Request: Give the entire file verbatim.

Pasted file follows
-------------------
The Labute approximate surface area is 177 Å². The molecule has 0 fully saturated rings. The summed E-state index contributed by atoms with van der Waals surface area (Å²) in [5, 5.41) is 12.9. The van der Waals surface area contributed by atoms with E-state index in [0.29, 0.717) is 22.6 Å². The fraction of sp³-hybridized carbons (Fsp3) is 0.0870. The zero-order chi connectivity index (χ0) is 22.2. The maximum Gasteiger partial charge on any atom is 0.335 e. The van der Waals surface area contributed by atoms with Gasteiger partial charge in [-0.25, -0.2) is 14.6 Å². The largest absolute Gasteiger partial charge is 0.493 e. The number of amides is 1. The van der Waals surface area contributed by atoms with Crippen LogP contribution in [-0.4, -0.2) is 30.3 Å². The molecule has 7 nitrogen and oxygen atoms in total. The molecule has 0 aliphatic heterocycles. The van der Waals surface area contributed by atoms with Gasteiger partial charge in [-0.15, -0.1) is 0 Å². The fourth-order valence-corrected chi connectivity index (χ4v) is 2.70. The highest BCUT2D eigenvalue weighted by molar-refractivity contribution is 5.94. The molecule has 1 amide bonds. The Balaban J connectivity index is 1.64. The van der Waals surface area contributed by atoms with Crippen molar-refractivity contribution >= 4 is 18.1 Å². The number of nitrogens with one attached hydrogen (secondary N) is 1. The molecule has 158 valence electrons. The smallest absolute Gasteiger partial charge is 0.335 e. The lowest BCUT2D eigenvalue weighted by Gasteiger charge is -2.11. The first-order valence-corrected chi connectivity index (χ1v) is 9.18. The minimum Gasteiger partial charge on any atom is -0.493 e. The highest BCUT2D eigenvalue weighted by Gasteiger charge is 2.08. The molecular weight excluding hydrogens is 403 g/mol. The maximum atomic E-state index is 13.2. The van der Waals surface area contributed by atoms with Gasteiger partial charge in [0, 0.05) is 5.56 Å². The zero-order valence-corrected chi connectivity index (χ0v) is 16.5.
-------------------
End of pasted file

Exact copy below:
The Labute approximate surface area is 177 Å². The molecule has 0 fully saturated rings. The summed E-state index contributed by atoms with van der Waals surface area (Å²) in [5, 5.41) is 12.9. The van der Waals surface area contributed by atoms with E-state index in [0.29, 0.717) is 22.6 Å². The fraction of sp³-hybridized carbons (Fsp3) is 0.0870. The zero-order chi connectivity index (χ0) is 22.2. The maximum Gasteiger partial charge on any atom is 0.335 e. The van der Waals surface area contributed by atoms with Gasteiger partial charge in [-0.25, -0.2) is 14.6 Å². The largest absolute Gasteiger partial charge is 0.493 e. The number of amides is 1. The van der Waals surface area contributed by atoms with Crippen LogP contribution in [-0.4, -0.2) is 30.3 Å². The molecule has 7 nitrogen and oxygen atoms in total. The molecule has 0 aliphatic heterocycles. The van der Waals surface area contributed by atoms with Gasteiger partial charge in [-0.15, -0.1) is 0 Å². The fourth-order valence-corrected chi connectivity index (χ4v) is 2.70. The highest BCUT2D eigenvalue weighted by molar-refractivity contribution is 5.94. The molecule has 1 amide bonds. The Balaban J connectivity index is 1.64. The van der Waals surface area contributed by atoms with Crippen molar-refractivity contribution >= 4 is 18.1 Å². The number of nitrogens with one attached hydrogen (secondary N) is 1. The molecule has 158 valence electrons. The smallest absolute Gasteiger partial charge is 0.335 e. The lowest BCUT2D eigenvalue weighted by Gasteiger charge is -2.11. The first-order valence-corrected chi connectivity index (χ1v) is 9.18. The minimum Gasteiger partial charge on any atom is -0.493 e. The highest BCUT2D eigenvalue weighted by Gasteiger charge is 2.08. The molecular weight excluding hydrogens is 403 g/mol. The maximum atomic E-state index is 13.2. The van der Waals surface area contributed by atoms with Gasteiger partial charge in [0, 0.05) is 5.56 Å². The zero-order valence-corrected chi connectivity index (χ0v) is 16.5.